A post by guest blogger Jahlia Sara

Challenge Yourself, Other People Will Understand

Where does creativity come from? Is it talent, inspiration, monetary incentive? These questions were all discussed with independent Melbourne band, Hiatus Kaiyote when they came to talk to the young musicians of the Byron Shire. Their track ‘Nakarama,’ was nominated for a Grammy under the category of best RMB performance in 2011. They performed at the event. Lead singer Nai Pal said she “stuffed it up” but “Pharell liked it anyway.”

Music teacher Tom Whitaker rounded up well-known musicians from young Byron bands included members from Potato Potato and TORA and individuals including Gabriel and Cecilia, Matilda Dodds, Annie Plumber and Nick Scales, who have all been making waves in our local music industry. Nai Palm, Bender and Perrin form 3 of the four- member group and gave invaluable advice to the younger artists one afternoon a few weeks ago. Eccentric lead singer Nai Palm, bedazzled in an intricate head piece, hat, and a variety of tattoos, gave all sorts of advice to do with sticking to your passion whilst avoiding ‘sharks in the music industry.’ The band had come to Byron, along with herds to play at Splendour in the Grass, stopping off to have a chat in the music room of Cape Byron Steiner.

The atmosphere buzzed with a sense of creativity. Some of the students had learned one of Hiatus’ songs and performed it to the audience, all of which were filming the experience. As I looked around, I noticed everyone was smiling. Nai Palm, who told the room she was always jealous of her backup singers’ job, sang backups to Cecilia Brandolini who sang one of the bands hits ‘Nakarama,’ accompanied by members of local band Potato Potato. The band told the budding musicians that their music was an echo of their creativity, and that making their music had been hard and challenging, but also ‘really fun.’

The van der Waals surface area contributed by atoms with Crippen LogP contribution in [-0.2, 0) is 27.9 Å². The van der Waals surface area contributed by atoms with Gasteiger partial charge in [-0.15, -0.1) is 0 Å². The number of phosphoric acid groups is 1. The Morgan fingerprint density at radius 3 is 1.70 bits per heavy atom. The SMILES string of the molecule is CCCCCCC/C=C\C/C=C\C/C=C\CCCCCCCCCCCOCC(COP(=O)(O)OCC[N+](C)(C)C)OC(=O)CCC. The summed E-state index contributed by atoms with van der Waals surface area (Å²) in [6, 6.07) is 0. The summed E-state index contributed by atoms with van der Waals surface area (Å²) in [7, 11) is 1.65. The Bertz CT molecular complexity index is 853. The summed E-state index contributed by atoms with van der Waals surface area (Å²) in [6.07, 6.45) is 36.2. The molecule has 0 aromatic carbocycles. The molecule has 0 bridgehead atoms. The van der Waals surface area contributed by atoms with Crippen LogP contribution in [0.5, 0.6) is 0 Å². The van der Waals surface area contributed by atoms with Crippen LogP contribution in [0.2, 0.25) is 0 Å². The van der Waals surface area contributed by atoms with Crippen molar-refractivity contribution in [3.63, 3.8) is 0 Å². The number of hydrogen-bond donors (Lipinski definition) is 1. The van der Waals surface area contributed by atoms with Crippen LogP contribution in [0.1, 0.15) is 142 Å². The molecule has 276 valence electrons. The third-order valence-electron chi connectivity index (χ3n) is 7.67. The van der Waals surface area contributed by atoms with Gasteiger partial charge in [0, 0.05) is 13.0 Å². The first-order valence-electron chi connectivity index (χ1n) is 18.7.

The workshop was an inspiration in itself, everyone on the same level, showing each other what they were creatively capable of. There was a cascade of helpful tips including connecting with people who you could work with in some way, even if they weren’t directly related to your field. The band spoke about a close friend who became their manager and was great at it. They had worked this out because he enjoyed planning parties. A theme ran through the afternoon of pursuing what you enjoy, even if people don’t understand it or it’s difficult to achieve. This advice rings true for Nai Palm, who had not had any formal musical training, which made it difficult for her to be able to form a band. She met Perrin and Bender who were able to understand what she was trying to do with her music.

This mesh of Nai Palms creative flair and Bender and Perrin’s knowledge of music theory could be the reason that Hiatus’ Kaiyote’s music is so interesting. The message left at the end of the afternoon was to celebrate your imagination, and to pursue what you love, the rewards being that you will be successful because you are passionate. Perrin summed it up by saying, ‘yeah, music is pretty cool.’ This hub of artistic expression, advice given from one group of musicians to another was a promise of the continuation of creation, and the importance of keeping the imagination alive.

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